UK teknivals

Recently in the United Kingdom teknivals have occurred again, despite huge police attention. In 2002 the tenth anniversary of the legendary Castlemorton rave was celebrated at Steart Beach [10][11] in Somerset (there had also been a smaller teknival at the same location one year previously). In 2005 there was a UKtek in Wales [12] [13] and also a teknival known as Scumtek that happened twice in London. The first Scumtek was stopped by the police. However a further four events have taken place under the Scumtek name, three of which were squats with teknival rig numbers, and Scumtek 3 which took place in the centre of London Docklands in April 2010 outside and inside with 23 rigs in attendance. the UK Teks seem to be gathering pace in 2010 mainly due to the increasing pressure on legal festivals for policing costs and licensing restrictions.

2006 saw a teknival occur in Camelford, Cornwall. The event saw approximately 2,500 people attend, and was eventually clamped down on by the police three days after the event began. UKtek 2008 took place in a moorland quarry above Rochdale in North Manchester resulting in a significant police response, including attacking the ravers with batons. Dog units, mounted police, and police in full riot gear attended as seen on video available on YouTube. The UKTek in 2009 took place on a remote hillside near Brecon, Wales. 2010 saw UKTek arrive at Dale Aerodrome in Pembrokeshire, Wales again with approximately 2,500 attendees.

Czech teknivals

Main article: CzechTek

In the Czech Republic was mainly known teknivals: Czechtek - annually held from a small festival in 1994, which attracted up to 40,000 visitors, and Czarotek (held annually in spring). When Czechtek has been discontinued after event in Hradiště Military Area in 2006, more smaller open free parties are held through all the year. Czech travellers like Circus Alien, Strahov or Vosa continued to spread the vibe to various countries across Europe such as Bulgaria (from 2003), Romania, Spain, Poland or Ukraine (from 2006).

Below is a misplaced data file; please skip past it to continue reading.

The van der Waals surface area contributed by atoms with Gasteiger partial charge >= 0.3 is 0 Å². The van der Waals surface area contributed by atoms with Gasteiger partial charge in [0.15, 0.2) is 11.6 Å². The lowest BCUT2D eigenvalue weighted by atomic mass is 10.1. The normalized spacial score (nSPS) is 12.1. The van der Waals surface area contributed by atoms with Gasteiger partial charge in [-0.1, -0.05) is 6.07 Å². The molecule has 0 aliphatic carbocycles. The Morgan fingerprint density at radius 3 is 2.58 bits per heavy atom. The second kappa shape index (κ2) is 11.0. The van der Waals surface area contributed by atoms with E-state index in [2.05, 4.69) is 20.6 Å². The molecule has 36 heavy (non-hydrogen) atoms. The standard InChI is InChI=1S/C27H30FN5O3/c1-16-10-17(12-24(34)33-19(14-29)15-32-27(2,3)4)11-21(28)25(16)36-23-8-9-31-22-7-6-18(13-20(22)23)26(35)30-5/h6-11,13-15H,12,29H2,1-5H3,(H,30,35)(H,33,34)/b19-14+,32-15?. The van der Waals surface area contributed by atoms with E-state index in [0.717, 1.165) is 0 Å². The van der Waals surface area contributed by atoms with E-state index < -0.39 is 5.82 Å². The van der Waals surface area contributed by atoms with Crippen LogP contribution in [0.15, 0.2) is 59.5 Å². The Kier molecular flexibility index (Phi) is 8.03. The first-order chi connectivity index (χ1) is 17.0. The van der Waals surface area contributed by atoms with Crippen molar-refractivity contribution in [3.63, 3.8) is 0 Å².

Bulgarian teknivals

Genre Electronic music, techno, etc.
Dates in early August
Location(s) Bulgaria
Years active 2003-present

Well known in the underground culture is the Bulgariatek, which emerged from 2003 and annually takes place in early August, usually somewhere on the Black Sea coast. It hosts many different electronics genres with much techno at first place. Many people come to it every year. During the second event on 6.8.2004 until 23.8.2004, the participating sound systems were: Vosa + Morophonic Harampade (cz), Strahov + Oktekk + Aka.IO + Machine Works (cz), Keine Ahnung (sk), Dejavu (cz), Aphrikka + Gardenzitty + Tekknotice (cz). On Saturday Hekate (gb,fr) and Okupe + Tomahawk (fr) came and join. Other smaller free parties occur in the summer too.

See also

Wikimedia Commons has media related to Teknivals.


  1. Full Government text of Criminal Justice and Public Order Act 1994 section 63 Archived January 4, 2006, at the Wayback Machine.
  2. http://www.undercurrents.org/desertstorm23/desert1.htm Archived December 17, 2005, at the Wayback Machine.
  3. The Temporary Autonomous Zone
  4. http://quadrantcrossing.org/papers/ItsNotARave-Fuse2003-tV.pdf Archived October 1, 2006, at the Wayback Machine.
  5. (PDF) http://www.quadrantcrossing.org/papers/Rave-GRV12_tV.pdf. Retrieved October 20, 2006. Missing or empty |title= (help)
  6. Reynolds, Simon (1999). Generation Ecstasy Into the World of Techno and Rave Culture. Psychology Press. ISBN 978-0-415-92373-6.
  7. Petersen, Vinca (1999). No System. Steidl / Edition7L. ISBN 978-3-88243-645-7.
  8. BBC NEWS | Europe | French ravers force police to retreat
  9. Cannon, Steve; Dauncey, Hugh (2003). Popular Music in France from Chanson to Techno Culture, Identity, and Society. Ashgate Pub Limited. p. 238. ISBN 978-0-7546-0849-3.
  10. http://www.squall.co.uk/squall.cfm?sq=2002061403&ct=9 Archived January 13, 2006, at the Wayback Machine.
  11. UK Teknival 2002 Archived January 16, 2006, at the Wayback Machine.
  12. UK Indymedia - Massive UK Teknival goes ahead in Wales - May Bank Holiday Weekend
  13. BBC NEWS | UK | Wales | South West Wales | Illegal weekend rave breaks up